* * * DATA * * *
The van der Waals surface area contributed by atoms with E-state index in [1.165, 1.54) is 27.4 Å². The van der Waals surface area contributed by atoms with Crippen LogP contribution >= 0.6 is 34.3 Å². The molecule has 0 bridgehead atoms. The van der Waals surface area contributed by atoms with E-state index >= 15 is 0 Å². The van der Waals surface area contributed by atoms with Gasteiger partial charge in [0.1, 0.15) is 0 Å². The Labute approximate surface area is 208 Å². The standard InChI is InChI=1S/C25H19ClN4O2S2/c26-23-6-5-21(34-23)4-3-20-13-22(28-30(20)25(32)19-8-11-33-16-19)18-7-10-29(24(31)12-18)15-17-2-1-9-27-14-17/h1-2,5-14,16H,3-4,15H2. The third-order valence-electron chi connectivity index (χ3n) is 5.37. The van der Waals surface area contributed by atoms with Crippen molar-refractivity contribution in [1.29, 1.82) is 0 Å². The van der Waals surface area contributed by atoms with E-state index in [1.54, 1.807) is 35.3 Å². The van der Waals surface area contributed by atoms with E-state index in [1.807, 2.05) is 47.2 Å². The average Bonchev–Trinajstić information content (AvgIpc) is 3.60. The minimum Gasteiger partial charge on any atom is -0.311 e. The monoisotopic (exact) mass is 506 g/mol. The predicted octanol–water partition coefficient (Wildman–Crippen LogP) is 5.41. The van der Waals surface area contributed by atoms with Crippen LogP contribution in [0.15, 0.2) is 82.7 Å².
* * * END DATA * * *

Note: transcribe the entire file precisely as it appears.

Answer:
The van der Waals surface area contributed by atoms with E-state index in [1.165, 1.54) is 27.4 Å². The van der Waals surface area contributed by atoms with Crippen LogP contribution >= 0.6 is 34.3 Å². The molecule has 0 bridgehead atoms. The van der Waals surface area contributed by atoms with E-state index >= 15 is 0 Å². The van der Waals surface area contributed by atoms with Gasteiger partial charge in [0.1, 0.15) is 0 Å². The Labute approximate surface area is 208 Å². The standard InChI is InChI=1S/C25H19ClN4O2S2/c26-23-6-5-21(34-23)4-3-20-13-22(28-30(20)25(32)19-8-11-33-16-19)18-7-10-29(24(31)12-18)15-17-2-1-9-27-14-17/h1-2,5-14,16H,3-4,15H2. The third-order valence-electron chi connectivity index (χ3n) is 5.37. The van der Waals surface area contributed by atoms with Crippen molar-refractivity contribution in [1.29, 1.82) is 0 Å². The van der Waals surface area contributed by atoms with E-state index in [1.54, 1.807) is 35.3 Å². The van der Waals surface area contributed by atoms with E-state index in [1.807, 2.05) is 47.2 Å². The average Bonchev–Trinajstić information content (AvgIpc) is 3.60. The minimum Gasteiger partial charge on any atom is -0.311 e. The monoisotopic (exact) mass is 506 g/mol. The predicted octanol–water partition coefficient (Wildman–Crippen LogP) is 5.41. The van der Waals surface area contributed by atoms with Crippen LogP contribution in [0.15, 0.2) is 82.7 Å².